In 1958, Austin Park began to take shape; volunteers donated plans, material and labor for baseball diamonds, basketball and tennis courts. For a time, the park hosted a “microd” track for small plywood cars powered by lawn mower engines. Also planned but never realized were hillside gardens and a municipal nine-hole “chip & putt” golf course designed in 1961.
Hockey players had been skating on the land for decades, when autumn’s standing water and winter’s freezing temperatures allowed, but in 1969, William G. Allyn—captain of the 1925 Skaneateles High School hockey team—offered to pay half the cost of a rink, with New York State paying the other half. Allyn Arena was completed in 1971, and has since served Skaneateles as a skating rink, as well as hosting summer concerts, musicals, antique shows and the Rotary Club Fathers’ Day Pancake Breakfast.
The long list of other benefactors includes the Austin Park Board, Cub Scouts and Boy Scouts, Skaneateles Garden Club, Jaycees, Rotary Club, Lions Club, Skaneateles Volunteer Fire Department, Youth Hockey, Figure Skating, Town and Village government, Skaneateles Schools, and many area businesses and individuals. Our thanks to them all, and especially to Clarence.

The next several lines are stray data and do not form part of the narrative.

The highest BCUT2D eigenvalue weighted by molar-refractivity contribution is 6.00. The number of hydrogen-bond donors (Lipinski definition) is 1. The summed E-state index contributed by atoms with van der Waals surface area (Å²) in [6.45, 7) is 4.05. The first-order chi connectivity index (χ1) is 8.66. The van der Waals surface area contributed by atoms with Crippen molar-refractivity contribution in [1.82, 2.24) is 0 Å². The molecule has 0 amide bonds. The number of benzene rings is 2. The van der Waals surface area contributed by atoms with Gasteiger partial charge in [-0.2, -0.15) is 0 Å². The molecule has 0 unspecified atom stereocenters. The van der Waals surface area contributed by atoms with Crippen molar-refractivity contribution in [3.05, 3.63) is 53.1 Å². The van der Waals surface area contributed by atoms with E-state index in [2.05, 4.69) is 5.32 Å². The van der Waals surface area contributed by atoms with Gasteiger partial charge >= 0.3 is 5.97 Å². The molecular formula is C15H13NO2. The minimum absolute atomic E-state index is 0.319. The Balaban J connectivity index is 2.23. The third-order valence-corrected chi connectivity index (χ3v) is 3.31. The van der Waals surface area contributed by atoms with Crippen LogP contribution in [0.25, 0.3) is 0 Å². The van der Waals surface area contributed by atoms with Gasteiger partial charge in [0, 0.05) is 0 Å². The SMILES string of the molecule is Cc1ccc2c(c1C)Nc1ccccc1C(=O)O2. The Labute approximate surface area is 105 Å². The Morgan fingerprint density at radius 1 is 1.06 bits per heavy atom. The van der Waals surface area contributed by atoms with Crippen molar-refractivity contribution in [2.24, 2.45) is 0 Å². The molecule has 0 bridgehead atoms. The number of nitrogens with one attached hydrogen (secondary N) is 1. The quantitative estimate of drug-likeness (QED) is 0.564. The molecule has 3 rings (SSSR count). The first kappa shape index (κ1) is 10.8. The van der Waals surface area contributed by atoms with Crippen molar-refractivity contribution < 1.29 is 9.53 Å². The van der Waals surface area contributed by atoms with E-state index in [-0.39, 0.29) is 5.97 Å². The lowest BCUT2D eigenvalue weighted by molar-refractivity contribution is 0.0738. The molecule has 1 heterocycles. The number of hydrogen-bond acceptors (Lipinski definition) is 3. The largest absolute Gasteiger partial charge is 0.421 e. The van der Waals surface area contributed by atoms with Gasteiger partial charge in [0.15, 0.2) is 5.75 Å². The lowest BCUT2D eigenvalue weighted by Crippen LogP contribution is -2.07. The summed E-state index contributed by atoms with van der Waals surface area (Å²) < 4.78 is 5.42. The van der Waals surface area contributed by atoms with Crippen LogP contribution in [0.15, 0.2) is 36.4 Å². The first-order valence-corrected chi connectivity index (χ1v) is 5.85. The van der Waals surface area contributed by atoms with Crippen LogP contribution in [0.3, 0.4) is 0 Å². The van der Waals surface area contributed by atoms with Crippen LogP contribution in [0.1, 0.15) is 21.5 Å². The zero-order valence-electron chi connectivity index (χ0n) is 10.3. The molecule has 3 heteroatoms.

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* The account of boys practicing their speeches in the Austin woods is from the Rev. William M. Beauchamp’s “Notes of Other Days in Skaneateles” in The Skaneateles Democrat, 1876. The quote within his quote is from a poem, “The Landing of the Pilgrim Fathers in New England” by Felicia Dorothea Hemans (1793-1835):
“Amidst the storm they sang,
And the stars heard, and the sea;
And the sounding aisles of the dim woods rang
To the anthem of the free!”
The picture of Clarence, and his unnamed but handsome dog, is from the collection of the Skaneateles Library Association.